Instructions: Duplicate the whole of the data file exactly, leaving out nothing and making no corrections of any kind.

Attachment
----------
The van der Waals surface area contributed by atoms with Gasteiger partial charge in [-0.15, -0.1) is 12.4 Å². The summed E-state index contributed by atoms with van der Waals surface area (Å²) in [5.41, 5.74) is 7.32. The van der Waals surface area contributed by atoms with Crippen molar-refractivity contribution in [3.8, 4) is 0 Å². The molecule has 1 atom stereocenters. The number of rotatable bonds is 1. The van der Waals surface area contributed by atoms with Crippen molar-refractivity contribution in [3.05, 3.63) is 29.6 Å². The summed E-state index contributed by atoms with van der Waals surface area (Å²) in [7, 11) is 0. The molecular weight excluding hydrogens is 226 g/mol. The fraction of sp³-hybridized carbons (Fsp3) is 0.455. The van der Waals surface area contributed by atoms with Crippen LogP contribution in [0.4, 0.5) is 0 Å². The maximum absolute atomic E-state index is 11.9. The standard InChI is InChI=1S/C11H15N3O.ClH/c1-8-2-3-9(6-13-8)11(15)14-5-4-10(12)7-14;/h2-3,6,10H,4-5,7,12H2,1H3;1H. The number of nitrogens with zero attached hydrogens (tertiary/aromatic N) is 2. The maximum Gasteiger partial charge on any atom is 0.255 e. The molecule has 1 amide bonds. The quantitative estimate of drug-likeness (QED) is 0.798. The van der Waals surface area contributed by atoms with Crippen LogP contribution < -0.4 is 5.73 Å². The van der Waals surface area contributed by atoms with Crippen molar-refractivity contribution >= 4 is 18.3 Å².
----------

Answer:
The van der Waals surface area contributed by atoms with Gasteiger partial charge in [-0.15, -0.1) is 12.4 Å². The summed E-state index contributed by atoms with van der Waals surface area (Å²) in [5.41, 5.74) is 7.32. The van der Waals surface area contributed by atoms with Crippen molar-refractivity contribution in [3.8, 4) is 0 Å². The molecule has 1 atom stereocenters. The number of rotatable bonds is 1. The van der Waals surface area contributed by atoms with Crippen molar-refractivity contribution in [3.05, 3.63) is 29.6 Å². The summed E-state index contributed by atoms with van der Waals surface area (Å²) in [7, 11) is 0. The molecular weight excluding hydrogens is 226 g/mol. The fraction of sp³-hybridized carbons (Fsp3) is 0.455. The van der Waals surface area contributed by atoms with Crippen LogP contribution in [0.4, 0.5) is 0 Å². The maximum absolute atomic E-state index is 11.9. The standard InChI is InChI=1S/C11H15N3O.ClH/c1-8-2-3-9(6-13-8)11(15)14-5-4-10(12)7-14;/h2-3,6,10H,4-5,7,12H2,1H3;1H. The number of nitrogens with zero attached hydrogens (tertiary/aromatic N) is 2. The maximum Gasteiger partial charge on any atom is 0.255 e. The molecule has 1 amide bonds. The quantitative estimate of drug-likeness (QED) is 0.798. The van der Waals surface area contributed by atoms with Crippen LogP contribution < -0.4 is 5.73 Å². The van der Waals surface area contributed by atoms with Crippen molar-refractivity contribution >= 4 is 18.3 Å².